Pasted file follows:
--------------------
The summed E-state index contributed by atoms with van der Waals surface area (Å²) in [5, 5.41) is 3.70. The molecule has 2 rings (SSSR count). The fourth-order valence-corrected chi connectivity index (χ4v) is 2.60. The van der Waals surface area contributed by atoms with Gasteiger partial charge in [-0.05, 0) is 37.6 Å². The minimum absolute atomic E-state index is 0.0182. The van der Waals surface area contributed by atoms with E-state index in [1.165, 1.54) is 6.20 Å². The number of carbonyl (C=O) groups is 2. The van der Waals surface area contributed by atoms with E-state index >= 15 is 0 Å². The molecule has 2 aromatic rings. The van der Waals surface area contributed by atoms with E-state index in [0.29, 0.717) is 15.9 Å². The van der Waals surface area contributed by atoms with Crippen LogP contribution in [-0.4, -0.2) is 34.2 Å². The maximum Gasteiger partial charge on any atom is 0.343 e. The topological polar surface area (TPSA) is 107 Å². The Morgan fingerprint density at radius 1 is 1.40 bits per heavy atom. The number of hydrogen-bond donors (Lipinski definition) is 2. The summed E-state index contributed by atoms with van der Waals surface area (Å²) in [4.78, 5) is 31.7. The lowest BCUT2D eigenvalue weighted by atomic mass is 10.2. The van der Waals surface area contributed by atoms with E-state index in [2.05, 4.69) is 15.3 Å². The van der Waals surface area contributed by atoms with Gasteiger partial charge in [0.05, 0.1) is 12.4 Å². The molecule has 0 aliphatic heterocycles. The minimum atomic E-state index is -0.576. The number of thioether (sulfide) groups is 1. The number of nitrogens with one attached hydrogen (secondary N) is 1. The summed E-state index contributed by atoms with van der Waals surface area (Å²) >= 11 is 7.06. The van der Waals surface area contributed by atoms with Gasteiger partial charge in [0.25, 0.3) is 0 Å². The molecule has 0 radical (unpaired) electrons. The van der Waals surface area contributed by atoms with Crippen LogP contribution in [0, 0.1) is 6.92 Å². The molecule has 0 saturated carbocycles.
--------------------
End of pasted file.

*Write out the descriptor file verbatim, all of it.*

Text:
The summed E-state index contributed by atoms with van der Waals surface area (Å²) in [5, 5.41) is 3.70. The molecule has 2 rings (SSSR count). The fourth-order valence-corrected chi connectivity index (χ4v) is 2.60. The van der Waals surface area contributed by atoms with Gasteiger partial charge in [-0.05, 0) is 37.6 Å². The minimum absolute atomic E-state index is 0.0182. The van der Waals surface area contributed by atoms with E-state index in [1.165, 1.54) is 6.20 Å². The number of carbonyl (C=O) groups is 2. The van der Waals surface area contributed by atoms with E-state index >= 15 is 0 Å². The molecule has 2 aromatic rings. The van der Waals surface area contributed by atoms with E-state index in [0.29, 0.717) is 15.9 Å². The van der Waals surface area contributed by atoms with Crippen LogP contribution in [-0.4, -0.2) is 34.2 Å². The maximum Gasteiger partial charge on any atom is 0.343 e. The topological polar surface area (TPSA) is 107 Å². The Morgan fingerprint density at radius 1 is 1.40 bits per heavy atom. The number of hydrogen-bond donors (Lipinski definition) is 2. The summed E-state index contributed by atoms with van der Waals surface area (Å²) in [4.78, 5) is 31.7. The lowest BCUT2D eigenvalue weighted by atomic mass is 10.2. The van der Waals surface area contributed by atoms with E-state index in [2.05, 4.69) is 15.3 Å². The van der Waals surface area contributed by atoms with Gasteiger partial charge in [0.05, 0.1) is 12.4 Å². The molecule has 0 aliphatic heterocycles. The minimum atomic E-state index is -0.576. The number of thioether (sulfide) groups is 1. The number of nitrogens with one attached hydrogen (secondary N) is 1. The summed E-state index contributed by atoms with van der Waals surface area (Å²) >= 11 is 7.06. The van der Waals surface area contributed by atoms with Gasteiger partial charge in [0.25, 0.3) is 0 Å². The molecule has 0 radical (unpaired) electrons. The van der Waals surface area contributed by atoms with Crippen LogP contribution in [0, 0.1) is 6.92 Å². The molecule has 0 saturated carbocycles.